Liability Protection. The amount of liability protection available to investors in the U.S. varies depending on the type of entity selected. In general, corporations and LLCs limit the liability of investors to the amount of their investment, while partnerships only provide liability protection for limited partners and not general partners. Thus, if a business presents a high level of risk (e.g. exposure to substantial tort or contract liability), an LLC or corporation will be more attractive than a partnership, particularly if the non-U.S. investor has a significant amount of wealth outside the U.S. business that needs to be protected. However, the same level of liability protection available through corporations and LLCs can be achieved through a partnership by having a corporation or LLC serve as its general partner. Additionally, the particular state laws that govern liability where business will be conducted should also be considered in the choice of entity analysis, since state law often determines the scope of liability protection which can vary greatly, in particular for limited partnerships and limited liability partnerships.
Management Structure. Management structures differ based on choice of entity. In general, corporations tend to be managed by a board of directors and corporate officers who are appointed by the shareholders of the corporation. LLCs tend to be managed either by its members or by a board of managers and typically have greater flexibility than corporations in terms of how management can be structured. Partnerships are typically managed by one or more general partners.
Formation of a U.S. Entity
Once the type of entity is selected, the process of forming the entity and preparing the necessary corporate governance documents can begin. Below is an overview of the initial steps and documents that will need to be prepared in connection with the formation of an entity in the U.S.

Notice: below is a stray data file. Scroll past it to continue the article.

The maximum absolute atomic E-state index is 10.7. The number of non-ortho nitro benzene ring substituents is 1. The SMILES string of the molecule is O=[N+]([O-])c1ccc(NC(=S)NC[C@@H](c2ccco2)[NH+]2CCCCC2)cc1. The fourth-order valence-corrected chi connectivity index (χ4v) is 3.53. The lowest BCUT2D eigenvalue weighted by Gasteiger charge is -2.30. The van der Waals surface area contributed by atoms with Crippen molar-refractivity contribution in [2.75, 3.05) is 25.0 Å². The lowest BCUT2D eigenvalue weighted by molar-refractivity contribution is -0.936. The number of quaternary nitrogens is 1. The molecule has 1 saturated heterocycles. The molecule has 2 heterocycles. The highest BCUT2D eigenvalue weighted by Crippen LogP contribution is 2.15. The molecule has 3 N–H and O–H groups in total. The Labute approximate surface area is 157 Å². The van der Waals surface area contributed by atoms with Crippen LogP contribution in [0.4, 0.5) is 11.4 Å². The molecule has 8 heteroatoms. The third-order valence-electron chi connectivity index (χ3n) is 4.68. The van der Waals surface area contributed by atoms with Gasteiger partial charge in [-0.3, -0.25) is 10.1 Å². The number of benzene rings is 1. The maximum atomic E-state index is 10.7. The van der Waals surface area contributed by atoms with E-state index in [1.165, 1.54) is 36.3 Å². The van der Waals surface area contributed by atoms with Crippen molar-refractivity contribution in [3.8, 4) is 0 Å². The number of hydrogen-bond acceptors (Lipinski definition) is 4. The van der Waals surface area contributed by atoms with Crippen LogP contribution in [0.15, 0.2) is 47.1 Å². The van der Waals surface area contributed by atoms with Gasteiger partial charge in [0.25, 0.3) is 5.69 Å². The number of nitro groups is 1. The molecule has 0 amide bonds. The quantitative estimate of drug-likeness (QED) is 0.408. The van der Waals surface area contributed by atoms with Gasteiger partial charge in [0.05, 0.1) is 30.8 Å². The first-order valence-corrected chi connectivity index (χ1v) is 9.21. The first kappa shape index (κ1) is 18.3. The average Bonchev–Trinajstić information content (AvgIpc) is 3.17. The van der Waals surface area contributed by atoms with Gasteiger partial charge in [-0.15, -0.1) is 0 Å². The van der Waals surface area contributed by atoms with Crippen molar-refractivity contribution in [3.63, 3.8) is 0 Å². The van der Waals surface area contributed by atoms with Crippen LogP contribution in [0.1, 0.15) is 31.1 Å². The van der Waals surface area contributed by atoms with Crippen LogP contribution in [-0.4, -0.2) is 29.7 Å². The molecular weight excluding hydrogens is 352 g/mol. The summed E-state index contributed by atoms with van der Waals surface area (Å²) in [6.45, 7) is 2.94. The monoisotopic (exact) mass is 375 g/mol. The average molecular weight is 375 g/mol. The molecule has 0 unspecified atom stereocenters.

Formation at the State Level. Entities in the U.S. are formed under the laws of a particular U.S. state - there is no concept of a federal U.S. entity – and the process for forming an entity varies by state. Typically, entities are formed by filing the organizational document (e.g. certificate of formation) applicable to the type of entity selected with the secretary of state of the state where the entity will be organized. The selection of the state where an entity will be organized is an issue that should be discussed with U.S. legal counsel and is based on factors such as where the primary business activities will take place, the initial and recurrent fees and filing or reporting requirements in the state, the applicable state laws on business issues such as liability protection and, depending on industry, the availability of state and local tax incentives. Delaware is a popular choice for state of organization due to its well-developed corporate law and the familiarity and comfort of U.S. investors with Delaware entities.
State Registrations Outside State of Incorporation. An entity that will operate in states outside of its state of organization may also need to register to transact business in these other states, depending on the level of business activity in each state, and will also need to comply with all annual reporting requirements and pay applicable taxes and fees in each state in which it is registered.
Organizational and Governing Documents. When an entity is formed organizational and governing documents should also be prepared that set forth the terms of the governance and operation of an entity, such as bylaws in the case of a corporation and a partnership or operating agreement in the case of partnerships and LLCs. There may be other governing documents that need to be prepared, including, by way of example, management agreements between the U.S. entity and non-U.S. affiliates and shareholders agreements among the shareholders of the entity, if a corporation. The individual business operations for each U.S. entity should be considered in determining the type of organizational and governing documents that will be required.
Employer Identification Number. A U.S. entity that will have employees, file tax returns, or open a U.S. bank account, among other things, is required to obtain an Employer Identification Number (“EIN”) from the United States Internal Revenue Service (“IRS”). An EIN is the number issued by the IRS to identify a business. An EIN can applied for by completion of the IRS’s Form SS-4, Application for Employer Identification Number, which can be submitted online thorough the IRS’s website or faxed to the IRS in accordance with the form’s instructions.